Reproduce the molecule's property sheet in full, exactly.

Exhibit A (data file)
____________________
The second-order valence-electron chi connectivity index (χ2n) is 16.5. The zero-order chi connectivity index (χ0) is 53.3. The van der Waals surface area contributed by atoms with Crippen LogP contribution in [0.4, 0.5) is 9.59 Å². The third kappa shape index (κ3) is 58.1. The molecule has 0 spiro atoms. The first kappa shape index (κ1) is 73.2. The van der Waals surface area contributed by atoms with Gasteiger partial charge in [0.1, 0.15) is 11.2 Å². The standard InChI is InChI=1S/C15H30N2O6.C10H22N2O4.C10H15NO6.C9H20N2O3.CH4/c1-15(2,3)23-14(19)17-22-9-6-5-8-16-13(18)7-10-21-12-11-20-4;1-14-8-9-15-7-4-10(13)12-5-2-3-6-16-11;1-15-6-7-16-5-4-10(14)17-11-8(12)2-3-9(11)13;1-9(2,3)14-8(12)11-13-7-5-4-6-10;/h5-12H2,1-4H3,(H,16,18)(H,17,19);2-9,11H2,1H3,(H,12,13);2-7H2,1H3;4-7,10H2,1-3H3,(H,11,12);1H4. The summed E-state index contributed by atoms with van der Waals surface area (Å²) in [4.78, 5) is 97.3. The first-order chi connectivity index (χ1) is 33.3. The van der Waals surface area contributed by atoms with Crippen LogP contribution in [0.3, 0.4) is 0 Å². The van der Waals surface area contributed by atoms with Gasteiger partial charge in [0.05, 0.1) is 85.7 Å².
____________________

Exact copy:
The second-order valence-electron chi connectivity index (χ2n) is 16.5. The zero-order chi connectivity index (χ0) is 53.3. The van der Waals surface area contributed by atoms with Crippen LogP contribution in [0.4, 0.5) is 9.59 Å². The third kappa shape index (κ3) is 58.1. The molecule has 0 spiro atoms. The first kappa shape index (κ1) is 73.2. The van der Waals surface area contributed by atoms with Gasteiger partial charge in [0.1, 0.15) is 11.2 Å². The standard InChI is InChI=1S/C15H30N2O6.C10H22N2O4.C10H15NO6.C9H20N2O3.CH4/c1-15(2,3)23-14(19)17-22-9-6-5-8-16-13(18)7-10-21-12-11-20-4;1-14-8-9-15-7-4-10(13)12-5-2-3-6-16-11;1-15-6-7-16-5-4-10(14)17-11-8(12)2-3-9(11)13;1-9(2,3)14-8(12)11-13-7-5-4-6-10;/h5-12H2,1-4H3,(H,16,18)(H,17,19);2-9,11H2,1H3,(H,12,13);2-7H2,1H3;4-7,10H2,1-3H3,(H,11,12);1H4. The summed E-state index contributed by atoms with van der Waals surface area (Å²) in [4.78, 5) is 97.3. The first-order chi connectivity index (χ1) is 33.3. The van der Waals surface area contributed by atoms with Crippen LogP contribution in [0.3, 0.4) is 0 Å². The van der Waals surface area contributed by atoms with Gasteiger partial charge in [0.05, 0.1) is 85.7 Å².